So far we have considered, what are material alterations made without consent of parties to the instrument, at the time of the alteration, and not made for the purpose of making the instrument conform to the intention of the original parties. We will now consider a few cases where alterations were held not to be material. In Catton v. Simpsons where the plaintiff joined the defendant as his surety in a joint and several promissory note, and the payee having pressed defendant for payment, had consented to give time on his procuring a third person to add his name to the note. Plaintiff subsequently paid part of the note, and sued defendant for repayment, and it was objected that as

1 Gardner v. Walsh, 5 E. & B. 83; S. C. 24 L. J. (Q. B.) 285.

· Catton v. Simpson, 8 A. & E. 136.

3 Mason v. Bradley, 11 M. &

W. 590; Parry v. Nicholson, 13
M. & W. 778.

* Parry v. Nicholson (supra).
5 S A. & E. 136.

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the name of a third party had been added without plaintiff's consent, he had been discharged and had paid the money for his own wrong. The Court held it was not an alteration of the note, but an addition which had no effect; Gardener v. Walshi overruled this case. Where a promissory expressed no time for payment, (see Sec. 19) and while it was in possession of the payee the words “on demand” were added without the maker's consent; in an action by the payee, the Court said, " to us repugnant to justice and common sense, to hold that the “maker of a promissory note is discharged from his obligation to

pay it, because the holder has put in writing on the note what the law would have supplied, if the words had not been 6 written."

The insertion of a mere memorandum showing the right place for payment, or the correction of the acceptor's name, are not material. The alteration of the number of a Bank of England note, was held by the Queen's Bench Division not to be such a material alteration as to affect the rights of a bonâ fide holder of the note for value.“ The alteration to be material, must vary or be an attempt to vary the contract. In ex parte Yates, the executor of a payee of a promissory note, forbore at the request of one of the makers to press for payment of it on his procuring additional security, and accordingly another party placed his signature on it, not under those of the makers but in the opposite corner; the Court held it was not an alteration by addition but an indorsement.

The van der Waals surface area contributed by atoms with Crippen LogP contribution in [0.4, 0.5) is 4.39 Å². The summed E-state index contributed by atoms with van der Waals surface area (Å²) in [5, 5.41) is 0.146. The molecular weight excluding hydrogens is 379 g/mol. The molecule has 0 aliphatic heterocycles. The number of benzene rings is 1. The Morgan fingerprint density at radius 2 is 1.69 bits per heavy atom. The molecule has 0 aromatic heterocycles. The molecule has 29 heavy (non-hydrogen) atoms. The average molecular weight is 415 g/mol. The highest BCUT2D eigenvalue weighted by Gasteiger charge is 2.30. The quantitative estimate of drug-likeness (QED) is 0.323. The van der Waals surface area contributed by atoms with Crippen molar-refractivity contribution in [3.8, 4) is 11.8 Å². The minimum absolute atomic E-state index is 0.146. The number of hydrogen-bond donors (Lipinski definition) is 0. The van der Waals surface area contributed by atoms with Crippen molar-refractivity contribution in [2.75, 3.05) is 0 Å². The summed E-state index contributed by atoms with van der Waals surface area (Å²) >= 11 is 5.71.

Alteration made with consent.-The difficulties which arise on bills of exchange, and promissory notes on which alterations have been made by consent of the parties thereto, generally owe their origin, to the question whether or not the stamp upon

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them covers the new agreement, or whether by substituting something for the original an entirely new bill or note is not made.'

From clauses (6) and (c) of Sec. 51 of the Stamp Act, it will be seen, that provision is made, for enabling parties to negotiable instruments, to make what we may call clean bills, without having to incur the expense of a second stamp duty, in case of mistakes or omissions having occurred, from which the inference to be drawn is, that the Law will not favor altered instruments. These provisions would however seem only applicable in practice, where the bill note or cheque has not been negotiated within the meaning of Sec. 14, or where after negotiation the parties thereto are but few. They would not therefore be applicable in their entirety, as wholly preventing material alterations after issue of the instrument, because the section does not render void alterations made without the consent of the parties to it, where such alteration is to make it conform or carry